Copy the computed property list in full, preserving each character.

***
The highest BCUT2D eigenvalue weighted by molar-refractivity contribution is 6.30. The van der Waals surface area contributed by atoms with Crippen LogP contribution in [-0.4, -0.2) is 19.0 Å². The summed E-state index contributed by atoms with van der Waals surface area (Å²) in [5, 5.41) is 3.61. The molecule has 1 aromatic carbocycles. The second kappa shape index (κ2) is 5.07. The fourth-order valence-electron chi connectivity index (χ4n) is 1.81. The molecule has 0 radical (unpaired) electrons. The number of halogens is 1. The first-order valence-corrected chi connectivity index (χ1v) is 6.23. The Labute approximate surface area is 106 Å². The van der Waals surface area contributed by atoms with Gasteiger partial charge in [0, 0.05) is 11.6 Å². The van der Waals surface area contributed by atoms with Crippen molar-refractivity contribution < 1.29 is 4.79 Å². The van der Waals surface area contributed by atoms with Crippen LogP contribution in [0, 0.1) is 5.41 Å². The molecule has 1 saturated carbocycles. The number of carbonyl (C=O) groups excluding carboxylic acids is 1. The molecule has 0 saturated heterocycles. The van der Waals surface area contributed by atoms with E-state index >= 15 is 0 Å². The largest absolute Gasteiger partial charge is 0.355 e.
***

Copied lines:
The highest BCUT2D eigenvalue weighted by molar-refractivity contribution is 6.30. The van der Waals surface area contributed by atoms with Crippen LogP contribution in [-0.4, -0.2) is 19.0 Å². The summed E-state index contributed by atoms with van der Waals surface area (Å²) in [5, 5.41) is 3.61. The molecule has 1 aromatic carbocycles. The second kappa shape index (κ2) is 5.07. The fourth-order valence-electron chi connectivity index (χ4n) is 1.81. The molecule has 0 radical (unpaired) electrons. The number of halogens is 1. The first-order valence-corrected chi connectivity index (χ1v) is 6.23. The Labute approximate surface area is 106 Å². The van der Waals surface area contributed by atoms with Gasteiger partial charge in [0, 0.05) is 11.6 Å². The van der Waals surface area contributed by atoms with Crippen molar-refractivity contribution < 1.29 is 4.79 Å². The van der Waals surface area contributed by atoms with Crippen LogP contribution in [0, 0.1) is 5.41 Å². The molecule has 1 saturated carbocycles. The number of carbonyl (C=O) groups excluding carboxylic acids is 1. The molecule has 0 saturated heterocycles. The van der Waals surface area contributed by atoms with E-state index >= 15 is 0 Å². The largest absolute Gasteiger partial charge is 0.355 e.